AI is a cornerstone of Google’s strategy and her opinion on these matters could be viewed as dissonant with the corporate view. Google for their part claims her research “lacked rigor” and tried to frame Gebru’s departure as a resignation. But as far as I can tell, this is at least the second instance of Google, whose Code of Conduct literally says “if you see something that you think isn’t right – speak up!”, firing somebody who spoke up. (The other was James Damore).
We’ve written before in AxisOfEasy 167 about some scientists concerns that AI used in “predictive policing” tends to be biased and tends to either get darker skinned faces wrong when (mis)identifying them or otherwise discriminates against darker skinned people.
The Magecart credit card skimmer malware just seems to never go away. This is the malicious code that hackers inject into vulnerable Magento servers which snarfs credit card info from online order forms. Now hackers are concealing the code in plain site: creating fake social media sharing icons for the likes of Twitter, Facebook and LinkedIn.
The new variant was discovered by the Sansec Threat Research Team who say it’s not the first time this has been concealed within images, but it is the first time it’s been done within valid images via steganography: a cryptographic technique of concealing information within an image that would be undetectable to the human eye. Apparently it makes it currently undetectable by malware scanners.
Stop the presses, there’s been a ransomware attack on the internet! These just keep coming fast and furious that I’m seeing multiple attacks each week and it no longer makes sense to write about each one as an isolated item.
Ransomware attacks this week include:
Vancouver’s transit system, hit by the Egregor strain:
Israeli insurance company Shirbit has been breached and customer data stolen by a threat actor calling itself BlackShadow. The hackers are demanding a ransom in order to not leak the details. Security researchers are warning that they’ll probably leak the data anyway.
E-land, an online retail chain, looks to have been hit by CLOP ransomware to the tune of 2 million credit card numbers over a period of a year.
The DeepMind AI suite, which has previously won games of chess and Go against grandmasters and champions, has now solved a molecular folding issue which has baffled researchers for 50 years. DeepMind’s AlphaFold AI has made a breakthrough in figuring out how proteins achieve their three dimensional structure. I didn’t know what that means exactly, but this 2 minute explainer video within the article actually went a long way toward helping get a better handle on it.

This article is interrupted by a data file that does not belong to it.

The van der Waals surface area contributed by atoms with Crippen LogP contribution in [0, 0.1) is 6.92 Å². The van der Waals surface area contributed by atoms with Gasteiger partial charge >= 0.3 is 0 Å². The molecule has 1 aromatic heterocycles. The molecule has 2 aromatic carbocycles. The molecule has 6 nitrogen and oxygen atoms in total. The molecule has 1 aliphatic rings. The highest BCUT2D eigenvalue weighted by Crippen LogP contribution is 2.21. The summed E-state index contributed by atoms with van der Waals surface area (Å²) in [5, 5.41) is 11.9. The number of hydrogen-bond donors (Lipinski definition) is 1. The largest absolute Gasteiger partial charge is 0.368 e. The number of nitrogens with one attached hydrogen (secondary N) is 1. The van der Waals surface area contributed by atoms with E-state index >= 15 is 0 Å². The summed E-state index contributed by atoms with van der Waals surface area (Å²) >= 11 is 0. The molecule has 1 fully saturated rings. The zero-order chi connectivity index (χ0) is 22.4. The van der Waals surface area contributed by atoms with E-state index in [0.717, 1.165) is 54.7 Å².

This has ramifications beyond health, and may enable humanity to do things in the future like break down plastics using proteins.
On that note, the easyDNS Fold@Home team has been rocking it. That’s where readers like you have pooled excess CPU (and GPU) hash power together to pitch in on the global project to do protein folding calculations for various diseases, and of course this year the focus was on COVID-19.
We are in 271st place out of over 250,000 teams! Our overall score is 3,129,842,670, across 57,459 work units. Our top scorers (over 1M credits) are:
Thanks so much to you, and to everybody participating.
And for every group of people pooling their resources to co-operate on something productive, there’s always gotta be some assholes expending their energy on burning everything down. Reports started coming in last week of a mysterious phishing campaign directed against various organizations and companies that will comprise the so-called “cold chain” of COVID-19 vaccine distribution. It’s called that because many of the anticipated vaccines require sub-zero storage temperatures (-80C), and so, an entire supply chain has to be built to facilitate this.
“The attacks consisted of spear-phishing emails seeking to collect credentials for a target’s internal email and applications.
Targets of the attacks included a wide variety of companies, sectors, and government organizations. This included the European Commission’s Directorate-General for Taxation and Customs Union, an organization that monitors the movement of products across borders — including medical supplies.”
IBM’s X-Force security analysts are positing that this looks like the work of a nation state threat actor and Interpol issued an alert on the matter last week.
Ian Beer, a Google Project Zero researcher found an iOS exploit that can completely take over your iPhone remotely. While isolating at home under the first COVID lockdown he discovered a flaw that,
“allowed an attacker within Wi-Fi range to view all an iPhone’s photos and emails, and copy all private messages from Messages, WhatsApp, Signal and so on in real time. ”
The flaw exploited a bug in Apple’s AWDL wireless protocol and was fixed as of iOS 13.5
Researchers from Palo Alto Labs’ Unit 42 cybersecurity unit have found a data leak issue that affects some apps within the Google Play store, including Baidu’s Search Box and Baidu Maps that have been downloaded over 6 million times.
“The leaked data made users trackable, potentially over their lifetime.”
The type of data that typically gets leaked in these types of circumstances include:
- Phone model.
- Screen resolution.
- Phone MAC address.
- Carrier (Telecom Provider)
- Network (Wi-Fi, 2G, 3G, 4G, 5G).
- Android ID.
- IMSI (International Mobile Subscriber Identity)
- IMEI (International Mobile Equipment Identity)
This week on the AxisOfEasy salon, Charles was back into the swing of things and we talked about Ethereum 2 and how it could be the scaffolding for a benevolent version of what we call The Network State: